Democratic U.S. Rep. Ben Chandler chose the middle of a national convention with a theme of unity to publicly bury any hard feelings with U.S. Senate candidate Bruce Lunsford stemming from their 2003 gubernatorial primary.
Chandler, the 6th District congressman from Versailles, endorsed and then embraced his former rival, Lunsford, at a Kentucky delegation breakfast Tuesday at the Democratic National Convention in Denver.
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In a phone interview from Denver, Chandler said he and Lunsford had privately put to rest the lingering hard feelings from an intensely personal and often negative campaign five years ago for the Democratic nomination for governor. The only thing left to do was to pick a time to do so publicly, Chandler said.
That came in front of nearly 100 Democratic activists from Kentucky, many of whom backed Sen. Hillary Rodham Clinton during the primary while Chandler had endorsed Sen. Barack Obama.
"I did start out by saying that, as everybody knows, I supported Obama much to the chagrin of many people in the room. I said it was a very hard-fought election and then I segued into the fact that in 2003 I had one of my own. In fact it was a really difficult race in which there were a lot of hard feelings on both sides," Chandler said.
He then offered his support for Lunsford's bid to unseat U.S. Sen. Mitch McConnell, the four-term senator who now serves as GOP leader in that chamber.
Lunsford said Chandler's remarks were a surprise to him.
"It made my trip out here. This is a big deal," said Lunsford in a brief telephone interview from Denver. "Obviously it was humbling and very unexpected."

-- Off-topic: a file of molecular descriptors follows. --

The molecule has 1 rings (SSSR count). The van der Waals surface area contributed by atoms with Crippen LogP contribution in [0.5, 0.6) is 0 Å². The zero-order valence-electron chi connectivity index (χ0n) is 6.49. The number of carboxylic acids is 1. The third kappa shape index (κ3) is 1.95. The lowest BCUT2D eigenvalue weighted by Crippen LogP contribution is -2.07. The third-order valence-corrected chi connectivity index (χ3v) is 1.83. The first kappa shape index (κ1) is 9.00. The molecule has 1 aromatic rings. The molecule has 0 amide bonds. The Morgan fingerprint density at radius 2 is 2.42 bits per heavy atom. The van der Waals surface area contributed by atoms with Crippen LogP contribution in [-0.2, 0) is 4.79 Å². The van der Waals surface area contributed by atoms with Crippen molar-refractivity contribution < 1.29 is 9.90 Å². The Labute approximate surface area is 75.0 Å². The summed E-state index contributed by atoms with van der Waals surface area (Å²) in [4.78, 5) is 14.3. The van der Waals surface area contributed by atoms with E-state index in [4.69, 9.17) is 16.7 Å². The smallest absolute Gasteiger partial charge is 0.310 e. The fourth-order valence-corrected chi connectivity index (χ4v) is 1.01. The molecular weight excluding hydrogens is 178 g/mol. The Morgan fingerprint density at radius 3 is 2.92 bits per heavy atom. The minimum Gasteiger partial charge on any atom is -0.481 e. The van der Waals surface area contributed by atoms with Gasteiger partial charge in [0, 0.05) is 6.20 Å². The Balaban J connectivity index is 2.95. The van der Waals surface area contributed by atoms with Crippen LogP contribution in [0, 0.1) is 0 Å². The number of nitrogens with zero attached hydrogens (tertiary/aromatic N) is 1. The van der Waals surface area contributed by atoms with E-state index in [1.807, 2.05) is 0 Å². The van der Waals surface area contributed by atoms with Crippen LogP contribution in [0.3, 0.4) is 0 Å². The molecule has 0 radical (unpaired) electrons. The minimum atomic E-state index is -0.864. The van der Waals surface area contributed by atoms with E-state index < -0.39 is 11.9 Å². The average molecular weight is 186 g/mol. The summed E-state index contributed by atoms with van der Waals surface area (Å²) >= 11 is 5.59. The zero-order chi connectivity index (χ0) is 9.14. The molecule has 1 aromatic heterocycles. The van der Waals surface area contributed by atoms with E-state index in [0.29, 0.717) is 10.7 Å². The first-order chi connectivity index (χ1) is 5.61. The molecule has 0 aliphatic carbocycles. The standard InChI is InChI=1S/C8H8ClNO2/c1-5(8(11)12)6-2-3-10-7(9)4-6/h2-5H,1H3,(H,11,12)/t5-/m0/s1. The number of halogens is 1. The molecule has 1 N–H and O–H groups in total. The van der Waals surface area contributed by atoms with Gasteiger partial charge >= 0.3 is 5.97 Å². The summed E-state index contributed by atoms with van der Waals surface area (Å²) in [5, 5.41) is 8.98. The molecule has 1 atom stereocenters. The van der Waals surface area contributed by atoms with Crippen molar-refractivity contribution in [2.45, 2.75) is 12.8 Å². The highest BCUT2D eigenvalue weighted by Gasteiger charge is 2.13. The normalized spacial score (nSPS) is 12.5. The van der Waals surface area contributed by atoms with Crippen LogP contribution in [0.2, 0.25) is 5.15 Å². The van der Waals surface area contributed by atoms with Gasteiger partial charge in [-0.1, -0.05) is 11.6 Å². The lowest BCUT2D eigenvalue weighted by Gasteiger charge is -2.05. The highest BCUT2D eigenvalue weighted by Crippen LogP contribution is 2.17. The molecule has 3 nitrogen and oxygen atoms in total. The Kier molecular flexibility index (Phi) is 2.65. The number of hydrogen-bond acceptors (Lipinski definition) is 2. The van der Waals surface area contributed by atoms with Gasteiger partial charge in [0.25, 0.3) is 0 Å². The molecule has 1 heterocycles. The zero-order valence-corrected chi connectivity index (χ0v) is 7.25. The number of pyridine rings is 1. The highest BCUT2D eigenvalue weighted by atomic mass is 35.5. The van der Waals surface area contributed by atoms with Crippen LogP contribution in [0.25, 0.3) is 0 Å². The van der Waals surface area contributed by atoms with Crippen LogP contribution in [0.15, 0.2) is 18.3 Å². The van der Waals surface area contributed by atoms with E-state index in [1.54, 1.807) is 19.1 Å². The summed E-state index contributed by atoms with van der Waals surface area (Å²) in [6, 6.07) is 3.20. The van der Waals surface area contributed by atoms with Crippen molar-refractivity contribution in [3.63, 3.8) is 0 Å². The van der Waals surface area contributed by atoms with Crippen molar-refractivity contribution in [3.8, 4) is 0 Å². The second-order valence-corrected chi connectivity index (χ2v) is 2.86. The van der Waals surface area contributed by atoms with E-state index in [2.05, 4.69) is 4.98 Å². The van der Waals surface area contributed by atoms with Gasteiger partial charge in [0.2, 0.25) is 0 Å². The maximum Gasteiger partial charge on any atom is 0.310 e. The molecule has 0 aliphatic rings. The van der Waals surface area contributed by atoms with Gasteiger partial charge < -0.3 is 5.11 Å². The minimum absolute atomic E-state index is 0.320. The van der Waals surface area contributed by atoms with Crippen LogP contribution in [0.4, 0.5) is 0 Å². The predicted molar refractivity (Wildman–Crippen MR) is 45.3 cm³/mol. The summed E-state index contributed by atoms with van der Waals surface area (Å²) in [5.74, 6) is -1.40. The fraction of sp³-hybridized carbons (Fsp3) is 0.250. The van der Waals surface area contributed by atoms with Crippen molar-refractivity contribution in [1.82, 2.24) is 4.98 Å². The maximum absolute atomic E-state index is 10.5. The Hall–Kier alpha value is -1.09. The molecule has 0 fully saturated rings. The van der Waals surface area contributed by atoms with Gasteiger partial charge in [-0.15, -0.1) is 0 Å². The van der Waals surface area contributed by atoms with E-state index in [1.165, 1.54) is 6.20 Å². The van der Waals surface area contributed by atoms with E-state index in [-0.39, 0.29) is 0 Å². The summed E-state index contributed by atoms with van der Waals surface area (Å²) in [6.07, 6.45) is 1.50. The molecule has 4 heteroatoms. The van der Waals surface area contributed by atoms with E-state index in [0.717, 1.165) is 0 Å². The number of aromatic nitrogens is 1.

He said one Chandler supporter, whom Lunsford declined to name, approached him later and agreed to volunteer on his behalf now that Chandler has given Lunsford his blessing.
Lunsford, a millionaire businessman, spent several million dollars of his own money taking aim at Chandler in 2003.
After Chandler struck back with a devastating political ad highlighting a case of abuse at one of the nursing homes Lunsford's company operated, Lunsford abruptly dropped out of the '03 primary. He later supported Republican Ernie Fletcher over Chandler — a move that many Democrats have only recently begun to forgive Lunsford for.
Once Chandler finished speaking Tuesday morning, Lunsford, who was scheduled to address the group minutes later, got up and embraced Chandler, said Lt. Gov. Daniel Mongiardo, who was in the room. It prompted a standing ovation, Mongiardo said.
"I thought that was a very poignant moment because that's an example of how if Democrats come together, especially in Kentucky, where we have 1.7 Democrats for every Republican, then Democrats can't lose elections," Mongiardo said.
McConnell's campaign, meanwhile, issued a statement, saying the senator has "enjoyed working with Congressman Chandler on key issues and looks forward to continuing that bipartisan relationship."
The statement cited several issues the two collaborated on, such as obtaining funding for Kentucky State University and working to dispose of chemical weapons at the Blue Grass Army Depot.
Chandler said he does applaud McConnell for his work on those issues but he also wants to support candidates in his party.